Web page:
Donald Trump was arraigned in Manhattan Tuesday as the first former president to ever be criminally charged.
He was formally charged with 34 felony counts for falsifying business records in relation to a hush-money payment made to Stormy Daniels in the days before the 2016 election.
Trump pled not guilty to the charges and his arraignment sets in motion a long series of legal proceedings that could eventually result in a criminal trial.
Here’s what comes next for Trump, both legally and politically.
Trump’s mugshot? Fingerprinting?
Before his arraignment, Trump was processed, mostly, like every other defendant in the criminal justice system. The former president went through the standard proceedings behind closed doors, including:
- A Miranda warning: Trump was read the standard Miranda warning that is given to all criminal suspects. He was told he had the right to remain silent, the right to an attorney, and that anything he said could be used against him in a court of law.
- No mug shot, but fingerprinted: Trump was not subjected to be photographed, but was still fingerprinted and given a booking number.
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What happened at Trump’s arraignment?
Trump appeared before Judge Juan Merchan, who handled Trump’s arraignment in New York. The indictment was unsealed to the public and Merchan outlined the charges against him, which were 34 felony counts of falsifying business records.
Afterwards, Trump pleaded not guilty and was later released. Due to the nature of the charges, which are non-violent, and Trump being a first-time offender, the former president was not placed in jail.
What’s next for Trump in court?
Trump’s arraignment starts a legal process that could result in a trial, but Trump’s legal team is likely to file various pre-trial motions that includes dismissing the case outright or a change of venue.
Legal analysts and experts told USA TODAY that Trump has plenty of avenues to slow-walk the case, something he hasn’t shied away from in his other court battles.
David Super, a law professor at Georgetown University Law Center, said the arraignment will set a schedule for the future proceedings, setting deadlines for any motions the prosecutions or defense wishes to file – this is how Trump’s legal team will fight the case.
“The most likely motion would be a motion to dismiss the case since obviously, President Trump has been very vocal that he believes this is unfounded,” Super said.
After the arraignment, prosecutors will have a 35-day deadline to provide Trump’s legal team with relevant evidence to the case. This will open another legal avenue for Trump, Super said. Trump’s legal team will be able to file more motions to suppress various pieces of evidence.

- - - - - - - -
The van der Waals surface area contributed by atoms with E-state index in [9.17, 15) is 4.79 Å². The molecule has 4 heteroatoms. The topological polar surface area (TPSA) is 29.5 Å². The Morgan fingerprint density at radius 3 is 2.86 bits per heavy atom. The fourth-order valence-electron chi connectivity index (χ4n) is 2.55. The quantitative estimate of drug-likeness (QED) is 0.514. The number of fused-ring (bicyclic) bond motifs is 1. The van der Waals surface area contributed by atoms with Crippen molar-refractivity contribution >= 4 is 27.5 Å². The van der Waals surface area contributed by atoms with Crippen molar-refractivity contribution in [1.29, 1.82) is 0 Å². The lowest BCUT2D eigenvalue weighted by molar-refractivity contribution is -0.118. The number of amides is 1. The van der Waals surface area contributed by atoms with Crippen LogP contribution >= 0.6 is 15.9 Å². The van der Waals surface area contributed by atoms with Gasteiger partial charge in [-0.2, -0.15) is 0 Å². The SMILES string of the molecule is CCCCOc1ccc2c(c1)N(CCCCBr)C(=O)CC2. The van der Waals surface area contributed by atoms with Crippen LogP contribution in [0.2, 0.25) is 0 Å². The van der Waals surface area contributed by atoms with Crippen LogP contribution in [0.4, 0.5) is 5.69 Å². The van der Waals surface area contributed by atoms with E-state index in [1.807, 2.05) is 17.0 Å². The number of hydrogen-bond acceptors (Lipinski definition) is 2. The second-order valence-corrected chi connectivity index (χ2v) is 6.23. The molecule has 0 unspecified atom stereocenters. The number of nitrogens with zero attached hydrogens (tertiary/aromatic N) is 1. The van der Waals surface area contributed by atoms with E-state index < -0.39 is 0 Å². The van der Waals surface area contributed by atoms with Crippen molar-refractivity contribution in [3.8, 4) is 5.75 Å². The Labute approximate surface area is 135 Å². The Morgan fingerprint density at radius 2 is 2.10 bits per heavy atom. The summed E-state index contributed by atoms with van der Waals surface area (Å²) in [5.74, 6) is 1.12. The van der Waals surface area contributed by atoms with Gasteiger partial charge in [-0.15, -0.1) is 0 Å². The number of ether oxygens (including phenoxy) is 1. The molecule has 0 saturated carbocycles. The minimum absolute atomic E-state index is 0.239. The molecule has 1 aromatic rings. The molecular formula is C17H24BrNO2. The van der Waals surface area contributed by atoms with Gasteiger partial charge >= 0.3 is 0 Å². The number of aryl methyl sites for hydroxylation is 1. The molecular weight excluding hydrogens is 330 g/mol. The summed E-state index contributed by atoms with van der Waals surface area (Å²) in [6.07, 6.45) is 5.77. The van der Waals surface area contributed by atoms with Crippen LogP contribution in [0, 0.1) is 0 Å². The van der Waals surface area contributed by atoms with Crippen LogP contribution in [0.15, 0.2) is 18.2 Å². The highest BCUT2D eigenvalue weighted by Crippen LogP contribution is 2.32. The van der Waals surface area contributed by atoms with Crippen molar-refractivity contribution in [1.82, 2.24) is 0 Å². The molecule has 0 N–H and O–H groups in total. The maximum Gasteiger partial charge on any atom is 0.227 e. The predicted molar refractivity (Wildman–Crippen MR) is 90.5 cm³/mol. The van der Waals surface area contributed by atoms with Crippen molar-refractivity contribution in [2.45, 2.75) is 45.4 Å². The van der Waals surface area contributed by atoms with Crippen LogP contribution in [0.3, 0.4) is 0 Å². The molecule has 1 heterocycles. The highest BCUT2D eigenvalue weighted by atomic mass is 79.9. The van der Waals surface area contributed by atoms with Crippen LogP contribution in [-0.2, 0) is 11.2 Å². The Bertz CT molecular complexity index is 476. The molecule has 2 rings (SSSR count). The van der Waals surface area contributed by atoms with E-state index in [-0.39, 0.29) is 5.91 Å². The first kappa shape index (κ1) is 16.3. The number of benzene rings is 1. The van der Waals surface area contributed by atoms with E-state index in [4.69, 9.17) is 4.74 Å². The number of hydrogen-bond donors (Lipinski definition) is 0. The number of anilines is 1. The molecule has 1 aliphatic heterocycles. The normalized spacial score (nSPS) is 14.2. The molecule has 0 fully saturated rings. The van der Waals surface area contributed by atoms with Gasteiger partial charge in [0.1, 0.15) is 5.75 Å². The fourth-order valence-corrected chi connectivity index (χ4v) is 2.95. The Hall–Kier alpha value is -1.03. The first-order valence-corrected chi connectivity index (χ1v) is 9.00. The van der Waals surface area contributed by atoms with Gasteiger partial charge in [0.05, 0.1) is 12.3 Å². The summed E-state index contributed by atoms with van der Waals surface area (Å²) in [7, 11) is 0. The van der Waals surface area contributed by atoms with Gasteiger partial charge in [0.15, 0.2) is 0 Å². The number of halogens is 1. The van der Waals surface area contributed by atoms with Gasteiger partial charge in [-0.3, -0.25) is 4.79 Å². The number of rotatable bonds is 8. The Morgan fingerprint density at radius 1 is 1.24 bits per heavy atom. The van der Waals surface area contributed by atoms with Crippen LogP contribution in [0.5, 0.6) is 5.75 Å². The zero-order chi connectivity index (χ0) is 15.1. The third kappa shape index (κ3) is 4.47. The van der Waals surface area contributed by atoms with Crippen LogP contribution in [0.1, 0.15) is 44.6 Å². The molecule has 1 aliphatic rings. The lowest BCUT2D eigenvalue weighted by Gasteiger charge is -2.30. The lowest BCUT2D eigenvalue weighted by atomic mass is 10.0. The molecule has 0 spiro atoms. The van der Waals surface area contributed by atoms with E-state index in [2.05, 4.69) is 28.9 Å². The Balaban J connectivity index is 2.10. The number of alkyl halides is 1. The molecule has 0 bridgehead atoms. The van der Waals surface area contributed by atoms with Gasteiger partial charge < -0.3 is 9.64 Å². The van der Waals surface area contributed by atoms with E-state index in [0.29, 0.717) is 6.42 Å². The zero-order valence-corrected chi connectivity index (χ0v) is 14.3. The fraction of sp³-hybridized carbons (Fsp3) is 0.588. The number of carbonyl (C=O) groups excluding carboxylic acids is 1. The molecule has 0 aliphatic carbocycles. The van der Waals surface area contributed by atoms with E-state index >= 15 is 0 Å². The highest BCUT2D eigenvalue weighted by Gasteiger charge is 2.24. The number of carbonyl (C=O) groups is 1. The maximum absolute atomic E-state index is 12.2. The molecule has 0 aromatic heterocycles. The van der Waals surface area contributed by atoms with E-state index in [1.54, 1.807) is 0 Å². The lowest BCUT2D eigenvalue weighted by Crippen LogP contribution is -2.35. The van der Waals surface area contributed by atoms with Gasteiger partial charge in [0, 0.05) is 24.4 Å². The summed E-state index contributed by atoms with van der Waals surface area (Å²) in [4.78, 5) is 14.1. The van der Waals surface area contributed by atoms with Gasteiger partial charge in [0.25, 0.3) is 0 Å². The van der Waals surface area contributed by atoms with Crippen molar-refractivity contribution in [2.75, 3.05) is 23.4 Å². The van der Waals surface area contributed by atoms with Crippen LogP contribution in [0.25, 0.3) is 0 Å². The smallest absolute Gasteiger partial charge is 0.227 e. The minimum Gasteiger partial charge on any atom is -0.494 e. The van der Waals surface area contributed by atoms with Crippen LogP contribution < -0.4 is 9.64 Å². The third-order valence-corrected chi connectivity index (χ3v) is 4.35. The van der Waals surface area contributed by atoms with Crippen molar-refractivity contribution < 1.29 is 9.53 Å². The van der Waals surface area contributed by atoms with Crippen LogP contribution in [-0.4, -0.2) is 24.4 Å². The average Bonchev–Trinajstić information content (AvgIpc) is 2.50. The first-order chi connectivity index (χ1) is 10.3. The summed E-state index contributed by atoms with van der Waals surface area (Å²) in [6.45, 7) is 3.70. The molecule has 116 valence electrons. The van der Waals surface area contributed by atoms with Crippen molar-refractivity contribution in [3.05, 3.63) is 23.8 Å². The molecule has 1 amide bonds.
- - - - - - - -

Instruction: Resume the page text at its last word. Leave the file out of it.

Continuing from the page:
And while all those legal challenges play out, Trump will be able to conduct business as usual as he gears for the 2024 Republican presidential primary.
What’s next for Trump in the GOP 2024 White House race
Politically, Trump’s campaign is hoping the criminal charges increase GOP turnout in Trump’s favor. Jason Miller, senior advisor to the campaign, said Monday on Twitter that the campaign has raised more than $ million since Trump’s indictment became public.
Trump will speak Tuesday night at his Mar-a-Lago residence in Palm Beach, Florida at 8:15 p.m., where he is expected to publicly defend himself against the crimes the Manhattan District Attorney’s office is accusing him of.
Trump’s support rises after indictment
For now at least, the criminal charges appear to be helping Trump’s favorability among GOP voters.
- A Yahoo News/YouGov poll released Saturday shows Trump leading his top rival, Florida Gov. Ron DeSantis, by 26%, compared to the last survey that had Trump leading by 8%.
- The poll has a margin of error of plus or minus 3.3%
But while his indictment might boost his chances of securing the GOP nomination, it could backfire and have the opposite effect in a general election.
- A CNN poll released Monday found that most Americans support Trump’s indictment, at 60%. Notably, a majority of independents support the indictment, at 62%.
- The poll has a margin of error of plus or minus 4%.
It’s a first for the U.S.:But other countries? They routinely charge leaders.
Indictment opens a point of attack for Trump’s Republican rivals
Trump’s indictment could be a point of attack for some of his rivals in the 2024 Republican primary, that is, if they want to even try. So far, most current or expected candidates have flocked to Trump’s defense.
DeSantis called the indictment a “weaponization of the legal system,” and former South Carolina Gov. Nikki Haley decried the indictment as an act of “revenge.”
Only former Arkansas Gov. Asa Hutchinson, who just announced his candidacy on Sunday, went on the offense against Trump for his indictment, saying his legal troubles “are too much of a sideshow and distraction.” Hutchinson called on Trump to withdraw from the race out of respect for the office of the presidency.
Contributing: Kevin Johnson and David Jackson